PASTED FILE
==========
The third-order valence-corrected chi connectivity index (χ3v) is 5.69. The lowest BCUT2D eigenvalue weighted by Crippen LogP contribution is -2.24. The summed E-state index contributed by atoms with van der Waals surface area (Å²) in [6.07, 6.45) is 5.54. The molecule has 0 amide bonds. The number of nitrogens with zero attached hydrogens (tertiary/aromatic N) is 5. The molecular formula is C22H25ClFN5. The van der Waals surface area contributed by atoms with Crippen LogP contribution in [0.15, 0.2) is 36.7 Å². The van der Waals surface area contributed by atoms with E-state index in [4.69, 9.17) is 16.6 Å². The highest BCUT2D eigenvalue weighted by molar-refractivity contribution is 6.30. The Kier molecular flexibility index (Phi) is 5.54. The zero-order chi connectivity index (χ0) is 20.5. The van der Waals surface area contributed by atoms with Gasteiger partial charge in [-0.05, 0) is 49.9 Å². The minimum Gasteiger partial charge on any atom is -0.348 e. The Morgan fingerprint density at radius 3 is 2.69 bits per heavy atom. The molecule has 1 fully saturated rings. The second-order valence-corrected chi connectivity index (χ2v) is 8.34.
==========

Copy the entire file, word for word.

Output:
The third-order valence-corrected chi connectivity index (χ3v) is 5.69. The lowest BCUT2D eigenvalue weighted by Crippen LogP contribution is -2.24. The summed E-state index contributed by atoms with van der Waals surface area (Å²) in [6.07, 6.45) is 5.54. The molecule has 0 amide bonds. The number of nitrogens with zero attached hydrogens (tertiary/aromatic N) is 5. The molecular formula is C22H25ClFN5. The van der Waals surface area contributed by atoms with Crippen LogP contribution in [0.15, 0.2) is 36.7 Å². The van der Waals surface area contributed by atoms with E-state index in [4.69, 9.17) is 16.6 Å². The highest BCUT2D eigenvalue weighted by molar-refractivity contribution is 6.30. The Kier molecular flexibility index (Phi) is 5.54. The zero-order chi connectivity index (χ0) is 20.5. The van der Waals surface area contributed by atoms with Gasteiger partial charge in [-0.05, 0) is 49.9 Å². The minimum Gasteiger partial charge on any atom is -0.348 e. The Morgan fingerprint density at radius 3 is 2.69 bits per heavy atom. The molecule has 1 fully saturated rings. The second-order valence-corrected chi connectivity index (χ2v) is 8.34.